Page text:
BerlinI meet a man who I think at the time is the handsomest man in the world, in a horrible club where they light sparklers every time someone orders champagne. We make out in the door of a florist's shop in Mayfair. Things go a bit far. A man interrupts us and wants to know, can we give him change for the payphone? Perhaps he mistakes our guilty looks for fear. "I'm not a Muslim, I'm a Hindu," he says, eager to please.
I tell the handsomest man in the world I want to move to Berlin and finish the book I'm writing. "Like David Bowie," he says. For no reason at all, I start to cry. I think I'm crying because I am still in love with my ex boyfriend, but really I'm crying because we're not going to have a baby, and I'm not going to move to Berlin, though I don't know these things yet.
Months later, after I've not had a baby, I go to Berlin to welcome in the new year and watch the people who live in the city narrowly avoid setting fire to each other, with fireworks. It's late December - the year feels old, draggy, heavy in the hips, it doesn't want to go on. Almost everyone I'm with is Danish. The woman who owns the flat is Swiss, but she isn't here. We piece her together from fragments. In a moment of revelation, I realise that the emergency landing instructions next to the toilet might be the sign of an air hostess, not a chronically anxious phobic.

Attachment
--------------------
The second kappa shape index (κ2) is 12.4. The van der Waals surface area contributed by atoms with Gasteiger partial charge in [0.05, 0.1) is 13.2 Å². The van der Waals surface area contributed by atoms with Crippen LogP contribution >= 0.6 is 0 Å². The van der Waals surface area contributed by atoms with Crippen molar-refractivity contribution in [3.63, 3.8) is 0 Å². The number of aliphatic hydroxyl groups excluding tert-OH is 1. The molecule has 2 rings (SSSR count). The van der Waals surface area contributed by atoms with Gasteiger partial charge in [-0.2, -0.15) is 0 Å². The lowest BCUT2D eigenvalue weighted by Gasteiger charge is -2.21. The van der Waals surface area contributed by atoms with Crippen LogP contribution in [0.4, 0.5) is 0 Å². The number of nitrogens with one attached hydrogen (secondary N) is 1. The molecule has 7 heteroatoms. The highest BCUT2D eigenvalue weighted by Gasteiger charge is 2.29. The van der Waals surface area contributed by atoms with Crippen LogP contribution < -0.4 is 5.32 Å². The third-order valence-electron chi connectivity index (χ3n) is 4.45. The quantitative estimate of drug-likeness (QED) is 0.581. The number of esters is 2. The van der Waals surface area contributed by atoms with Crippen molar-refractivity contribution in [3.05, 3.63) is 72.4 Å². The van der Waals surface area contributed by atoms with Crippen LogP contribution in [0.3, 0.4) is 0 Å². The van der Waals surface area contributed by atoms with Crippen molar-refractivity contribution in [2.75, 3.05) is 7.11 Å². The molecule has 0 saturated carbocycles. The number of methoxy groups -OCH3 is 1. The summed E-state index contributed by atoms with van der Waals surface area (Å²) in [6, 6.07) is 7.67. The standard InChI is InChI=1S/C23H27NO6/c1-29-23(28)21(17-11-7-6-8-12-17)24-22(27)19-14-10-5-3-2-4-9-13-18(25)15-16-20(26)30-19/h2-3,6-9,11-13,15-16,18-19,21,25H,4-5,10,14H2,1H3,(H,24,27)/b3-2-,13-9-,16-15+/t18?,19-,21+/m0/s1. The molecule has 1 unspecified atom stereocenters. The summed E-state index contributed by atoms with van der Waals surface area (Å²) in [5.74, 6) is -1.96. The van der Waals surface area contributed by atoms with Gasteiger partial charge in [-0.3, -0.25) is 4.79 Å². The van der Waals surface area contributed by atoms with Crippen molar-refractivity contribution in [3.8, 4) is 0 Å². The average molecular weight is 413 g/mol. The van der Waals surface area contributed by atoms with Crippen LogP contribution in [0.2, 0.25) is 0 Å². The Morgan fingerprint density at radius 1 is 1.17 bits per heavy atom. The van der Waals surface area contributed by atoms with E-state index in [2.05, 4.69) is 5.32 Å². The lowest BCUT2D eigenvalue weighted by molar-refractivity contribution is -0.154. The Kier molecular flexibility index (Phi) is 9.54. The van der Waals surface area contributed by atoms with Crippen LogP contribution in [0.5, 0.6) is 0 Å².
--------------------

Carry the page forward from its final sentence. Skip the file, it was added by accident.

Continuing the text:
On new year's eve we end up at a cavernous gay club where men have real live sex in dark rooms at the back. My friend wants to take a look, so we do, and I pretend not to be shocked. Later on we get separated and in an upstairs bar I see a man in glasses unwrap a packet of sandwiches he's brought with him and eat them, like an explorer halfway up a mountain, halfway through the long trek of the night.
I think Berlin is like London. Everywhere is like London, after a while, after you've been in London for a while. It has the same mixture of drabness and fierceness, but the streets are wider from where the armies marched through.